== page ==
American fans from all over the Midwest came out to the House of Blues to see the Guitar Samurai, 雅-MIYAVI, play for the second time in Chicago. The stop was part of his What's My Name 2011 World Tour which marks his third trip rocking around the globe. This time, it was as raw as it gets, with only MIYAVI, his short-shorts sporting drummer BOBO, and of course his stagehand Pepsi.
It was a chilly Friday morning when the first few fans arrived at the Chicago House of Blues to see MIYAVI all the way from Tokyo. By four the line wrapped around the side of the venue, and minutes before it was time to go inside it was impossible to tell cold shivers apart from excited jitters.
When the doors finally opened, fans raced up the stairs to get a spot near the stage. At seven the opening act, American dance-pop singer Sister Soleil, took the stage and gave an energetic three-song performance.
Shortly after the opening act, the crowd became restless. “MI-YA-VI! MI-YA-VI!,” they chanted in hopes of summoning the Guitar Samurai. Suddenly, the screen blocking the stage rose, the lights went down, and MIYAVI appeared in a black hat playing the opening of “What's My Name”. Between each riff the rocker stopped, gave a glare behind dark sunglasses, and took in the crowd's energy. When he broke out into full song, the entire venue burst into a shout. The Guitar Samurai had arrived.
After acoustic performances of some of his older songs like “Please, Please, Please” and “Selfish Love”, the second by audience request, MIYAVI asked the crowd:
“Do you guys know tsukareta? It's what Japanese people say when they get tired... I am so f***ing tsukareta right now.”
But despite being tired, the heat and energy of MIYAVI's performance continued to rise.
The focus then moved to his newer songs as he prepped fans for the next tune:
“OK, now everybody put your hands above your head and clap them like this. Boom hah, boom hah-hah,” he whispered.
The crowed clapped and bobbed their heads to the intoxicating grooves of the guitarist's sword.
He also played the new tracks “Hell No” and “Music Free. “Hell No” is a hard-hitting, guitar-slapping track, while “Music Free” showcased the Samurai's sexy side. The lyrics to this tune went “Stomp your feet, clap the beat, music is free yeah. Eat sleep I'm S-E-X-X” as MIYAVI seductively pumped his chest, shook his hips, and raised his shirt, revealing his abs underneath.
Maybe the temperature got too high at one point. A fan collapsed when BOBO was tearing away at the drums during a solo. Once the crowd pointed out what happened, MIYAVI immediately stopped the show until the fan was escorted away.
“Good job,” MIYAVI told the audience.
“Chicago, you are so hot.”
One thing that makes every MIYAVI concert a blast is that he takes time to interact with the audience. “The drive to Chicago [from Seattle] takes three long ass days and there is nothing to see. Every time you see Walmart, KFC, Target, and the China buffet. That's this guy's favorite,” as he pointed at BOBO. He also said that he had been out exploring Chicago: “So I went to navy pier and took a picture of the city across from Lake Michigan. I swear that thing is not a lake. It's a sea. An ocean!”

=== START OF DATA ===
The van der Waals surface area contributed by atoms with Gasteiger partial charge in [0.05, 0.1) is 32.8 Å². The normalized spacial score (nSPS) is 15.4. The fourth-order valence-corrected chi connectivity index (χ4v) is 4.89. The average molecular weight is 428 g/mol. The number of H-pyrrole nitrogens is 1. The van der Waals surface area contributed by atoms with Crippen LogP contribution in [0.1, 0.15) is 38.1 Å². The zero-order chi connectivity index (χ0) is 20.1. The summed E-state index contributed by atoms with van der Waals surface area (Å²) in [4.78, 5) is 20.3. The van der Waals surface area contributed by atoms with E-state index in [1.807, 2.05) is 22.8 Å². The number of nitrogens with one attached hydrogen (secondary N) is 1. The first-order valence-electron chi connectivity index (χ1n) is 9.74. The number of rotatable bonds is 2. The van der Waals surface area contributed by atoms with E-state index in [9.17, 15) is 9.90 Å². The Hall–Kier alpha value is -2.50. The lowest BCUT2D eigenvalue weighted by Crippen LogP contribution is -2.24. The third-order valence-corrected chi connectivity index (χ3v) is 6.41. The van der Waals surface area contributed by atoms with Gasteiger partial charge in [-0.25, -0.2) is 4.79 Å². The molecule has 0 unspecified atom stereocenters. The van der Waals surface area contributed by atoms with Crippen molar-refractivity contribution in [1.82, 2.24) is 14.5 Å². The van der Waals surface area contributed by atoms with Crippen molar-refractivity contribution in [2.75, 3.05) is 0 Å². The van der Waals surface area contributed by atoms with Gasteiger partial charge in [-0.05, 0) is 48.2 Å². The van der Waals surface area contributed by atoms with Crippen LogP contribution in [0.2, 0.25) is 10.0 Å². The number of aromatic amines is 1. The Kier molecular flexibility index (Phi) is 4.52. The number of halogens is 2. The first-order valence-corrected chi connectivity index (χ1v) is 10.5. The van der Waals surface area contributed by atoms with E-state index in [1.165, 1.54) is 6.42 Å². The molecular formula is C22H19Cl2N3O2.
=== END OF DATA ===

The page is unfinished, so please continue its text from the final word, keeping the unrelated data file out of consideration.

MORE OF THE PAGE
Two of the most exciting numbers of the night were “S.M.F.B.” and “Strong”. When MIYAVI performed “S.M.F.B.” the floors of the House shook from all the jumping. And during “Strong” MIYAVI kicked his feet and shredded his guitar behind his neck from one end of the stage to the other as the revved up fans belted out every “be stro-ong yeah!” along with him.
Before long, MIYAVI said “I love you” and rushed off the stage. The confused crowd chanted for an encore, but nothing happened. One fan pointed to the upper right balcony and all heads tilted up to find MIYAVI looking down at us. After giving a few waves he disappeared. Eyes scoured the upper floor looking for the rocker until the crowd's attention was directed to the balcony behind us. Nothing. The crowd turned back around to the stage and our eyes finally met MIYAVI once again!
The encore performance was without a doubt the best of the night. MIYAVI instructed the crowd to put up one finger and told them, “We can be one through music. We are one no matter where you are.” With our hands up pointing up one we yelled “Generation! Nation! Language! Culture! Religion! History! Be one!” for what seemed to be half an eternity in a colorful burst of rock bliss, and the floor shook once again.
The song epitomized the night perfectly, everyone huddled together near the middle of the stage singing along with the Guitar Samurai. It united the diverse crowd which was made up of fans as young as middle schoolers and some old enough to be grandparents. We were all “one” in his music. MIYAVI, BOBO, and Pepsi took a bow, blew kisses, and said their final goodbyes. MIYAVI rocked the Chicago House of Blues to pieces and we cannot wait until the Guitar Samurai comes back to do it again!
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Plus de photos et source : JpopAsia